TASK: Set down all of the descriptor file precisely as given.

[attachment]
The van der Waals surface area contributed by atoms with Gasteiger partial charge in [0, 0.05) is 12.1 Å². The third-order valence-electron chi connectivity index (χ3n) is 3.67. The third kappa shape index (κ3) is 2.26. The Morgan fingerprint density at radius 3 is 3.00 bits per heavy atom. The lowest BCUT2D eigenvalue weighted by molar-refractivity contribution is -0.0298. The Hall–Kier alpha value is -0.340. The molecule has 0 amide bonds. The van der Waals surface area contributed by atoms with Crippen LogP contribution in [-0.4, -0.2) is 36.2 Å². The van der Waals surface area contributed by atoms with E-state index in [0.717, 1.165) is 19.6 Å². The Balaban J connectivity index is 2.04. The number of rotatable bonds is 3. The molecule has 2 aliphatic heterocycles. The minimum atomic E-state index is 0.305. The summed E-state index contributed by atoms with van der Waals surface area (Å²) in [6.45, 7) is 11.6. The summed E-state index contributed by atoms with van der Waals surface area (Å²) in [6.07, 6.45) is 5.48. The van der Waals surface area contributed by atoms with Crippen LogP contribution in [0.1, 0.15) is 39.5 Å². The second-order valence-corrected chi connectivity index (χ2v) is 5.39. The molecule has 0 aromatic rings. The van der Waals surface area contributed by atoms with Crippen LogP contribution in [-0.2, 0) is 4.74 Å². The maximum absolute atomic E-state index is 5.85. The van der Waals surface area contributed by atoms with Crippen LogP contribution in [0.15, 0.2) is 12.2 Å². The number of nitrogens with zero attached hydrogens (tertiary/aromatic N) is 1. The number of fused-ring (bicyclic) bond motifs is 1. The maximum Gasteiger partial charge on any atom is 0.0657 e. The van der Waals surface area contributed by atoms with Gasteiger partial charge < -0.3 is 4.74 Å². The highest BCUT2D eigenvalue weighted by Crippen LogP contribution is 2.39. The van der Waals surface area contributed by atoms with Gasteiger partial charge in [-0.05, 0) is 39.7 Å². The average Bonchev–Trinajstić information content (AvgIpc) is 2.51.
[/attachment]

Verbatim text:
The van der Waals surface area contributed by atoms with Gasteiger partial charge in [0, 0.05) is 12.1 Å². The third-order valence-electron chi connectivity index (χ3n) is 3.67. The third kappa shape index (κ3) is 2.26. The Morgan fingerprint density at radius 3 is 3.00 bits per heavy atom. The lowest BCUT2D eigenvalue weighted by molar-refractivity contribution is -0.0298. The Hall–Kier alpha value is -0.340. The molecule has 0 amide bonds. The van der Waals surface area contributed by atoms with Crippen LogP contribution in [-0.4, -0.2) is 36.2 Å². The van der Waals surface area contributed by atoms with E-state index in [0.717, 1.165) is 19.6 Å². The Balaban J connectivity index is 2.04. The number of rotatable bonds is 3. The molecule has 2 aliphatic heterocycles. The minimum atomic E-state index is 0.305. The summed E-state index contributed by atoms with van der Waals surface area (Å²) in [6.45, 7) is 11.6. The summed E-state index contributed by atoms with van der Waals surface area (Å²) in [6.07, 6.45) is 5.48. The van der Waals surface area contributed by atoms with Crippen LogP contribution in [0.1, 0.15) is 39.5 Å². The second-order valence-corrected chi connectivity index (χ2v) is 5.39. The molecule has 0 aromatic rings. The van der Waals surface area contributed by atoms with Crippen LogP contribution in [-0.2, 0) is 4.74 Å². The maximum absolute atomic E-state index is 5.85. The van der Waals surface area contributed by atoms with Crippen LogP contribution in [0.15, 0.2) is 12.2 Å². The number of nitrogens with zero attached hydrogens (tertiary/aromatic N) is 1. The number of fused-ring (bicyclic) bond motifs is 1. The maximum Gasteiger partial charge on any atom is 0.0657 e. The van der Waals surface area contributed by atoms with Gasteiger partial charge < -0.3 is 4.74 Å². The highest BCUT2D eigenvalue weighted by Crippen LogP contribution is 2.39. The van der Waals surface area contributed by atoms with Gasteiger partial charge in [-0.05, 0) is 39.7 Å². The average Bonchev–Trinajstić information content (AvgIpc) is 2.51.